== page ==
The U.S. Department of Energy (DOE) recently announced $35 million in funding for twelve projects that explore ways to harness medium-voltage electricity for applications in the power grid, industry, transportation and other areas.
The projects are part of ARPA-E’s Building Reliable Electronics to Achieve Kilovolt Effective Ratings Safely (BREAKERS) program and development of the latest OPEN+ cohort, Kilovolt Devices.
The latest funding announcement follows the recent allocation of US$42 million in project funding for renewable energy projects in the country.
“America’s energy landscape is constantly evolving, and as new ways to generate and distribute power gain popularity, it’s critical we develop the tools to maximize their utility,” U.S. Secretary of Energy Rick Perry said. “These ARPA‑E projects serve first and foremost to modernize how we move power around safely, reliably and efficiently, creating a new set of capabilities for tomorrow’s utilities and industry.”
The eight BREAKERS projects aim to develop new direct current (DC) devices to improve power management through improved efficiency and the increased adoption of storage and distributed energy resources.
The Kilovolt Devices OPEN+ projects aim to solve challenges in power electronics in the medium-voltage space, with a focus on grid security and reliability.
The DOE noted the hiDC electricity can provide higher power carrying capacity and lower distribution losses. BREAKERS projects aim to develop DC devices that prevent electric arcing while handling large amounts of power and voltage.
BREAKERS projects include:
• Ultra-Efficient Intelligent MVDC Hybrid Circuit Breaker. Drexel University intends designing a significantly more efficient, high-speed, low-cost and compact circuit breaker for medium-voltage direct-current (MVDC) power systems. The breaker is designed to protect medium-voltage systems from electrical faults with a response time of 500μs.
• DC Wide Bandgap Static Circuit Breaker. Eaton Corp will develop a silicone carbide-based direct-current circuit breaker design capable of variable scale medium-voltage application requirements. The design will also effectively dissipate excess energy and autonomously coordinate fault protection across multiple devices. Results are envisioned to include future ultra-wide-bandgap power semiconductor devices and other advances affecting future generations of devices and power electronics.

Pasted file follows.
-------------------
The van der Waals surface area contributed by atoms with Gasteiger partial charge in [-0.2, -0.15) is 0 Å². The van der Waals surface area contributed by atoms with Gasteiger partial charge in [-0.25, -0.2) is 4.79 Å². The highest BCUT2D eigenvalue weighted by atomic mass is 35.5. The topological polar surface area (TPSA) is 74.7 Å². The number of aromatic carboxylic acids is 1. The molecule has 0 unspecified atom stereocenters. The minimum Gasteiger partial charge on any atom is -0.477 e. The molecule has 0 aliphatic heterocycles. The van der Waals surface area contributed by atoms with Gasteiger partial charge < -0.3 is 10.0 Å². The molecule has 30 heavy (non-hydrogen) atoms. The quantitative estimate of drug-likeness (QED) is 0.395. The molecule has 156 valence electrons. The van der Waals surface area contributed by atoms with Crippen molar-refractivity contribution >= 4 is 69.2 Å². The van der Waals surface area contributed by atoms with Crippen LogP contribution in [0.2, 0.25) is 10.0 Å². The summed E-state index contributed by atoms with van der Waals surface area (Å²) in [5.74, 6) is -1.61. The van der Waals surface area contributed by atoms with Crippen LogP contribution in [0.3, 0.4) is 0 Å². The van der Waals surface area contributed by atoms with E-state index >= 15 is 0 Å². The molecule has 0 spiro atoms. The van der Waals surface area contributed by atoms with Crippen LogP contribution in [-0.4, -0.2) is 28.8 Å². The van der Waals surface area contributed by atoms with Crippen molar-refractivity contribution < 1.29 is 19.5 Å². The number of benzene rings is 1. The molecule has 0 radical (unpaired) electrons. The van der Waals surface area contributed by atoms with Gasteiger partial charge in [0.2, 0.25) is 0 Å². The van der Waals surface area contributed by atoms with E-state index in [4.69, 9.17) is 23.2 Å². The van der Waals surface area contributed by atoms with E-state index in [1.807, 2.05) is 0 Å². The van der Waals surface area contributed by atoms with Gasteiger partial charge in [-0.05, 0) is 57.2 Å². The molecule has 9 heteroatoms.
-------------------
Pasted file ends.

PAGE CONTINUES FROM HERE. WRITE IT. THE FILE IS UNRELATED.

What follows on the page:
• Ultra-Fast Resonant DC Breaker: Marquette University will develop a transformational DC breaker scalable across voltage and current in medium-voltage DC applications, such as power distribution, solar, wind, and electric vehicles.
• T-Type Modular DC Circuit Breaker (T-Breaker) for Future DC Networks: Ohio State University will develop a low-cost, low-weight MVDC circuit breaker that enables simpler manufacturing, increased reliability, functionality, efficiency and power density.
• ARC-SAFE: Accelerated Response semiconducting Contactors and Surge Attenuation for DC Electrical systems: Sandia National Laboratories will develop a solid-state circuit breaker for medium-to-high-voltage applications based on silicon carbide (SiC) and gallium nitride (GaN).
The OPEN+ Kilovolt Devices projects include:
• Advanced Medium Voltage SiC-SJ FETs with Ultra-Low On-Resistance: GE Global Research will develop a device for the first high-voltage silicon-carbide super-junction field-effect transistors, which will provide highly efficient power conversion (e.g. from direct to alternating current) in MV applications including renewables like solar, wind power and transportation. The transistors will scale to high voltage while offering up to 10 times lower losses compared with commercial silicon-based transistors.
• GaN MOCVD Growth on Native Substrates for High Voltage (15-20kV) Vertical Power Devices: Ohio State University will develop GaN materials suitable for high-voltage (15-20 kV) power control and conversion whilst also working on a unique method to grow thick GaN films with low contamination, necessary to allow high-voltage operation with high efficiency.
• 20kV Gallium Nitride pn Diode Electro-Magnetic Pulse Arrestor for Grid Reliability: Sandia National Laboratories are developing a device to prevent damage to the power grid caused by electromagnetic pulse (EMP). The EMP arrestor will comprise diodes fabricated from GaN, capable of responding on the nanosecond timescale required to protect the grid against EMP threats.
• 20kV GaN Switch Technology Demonstrated in High-Efficiency Medium-Voltage Building Block: Virginia Tech are looking to accelerate deployment of power electronics into grid-scale energy applications by developing 20kV GaN devices integrated into a medium-voltage power module.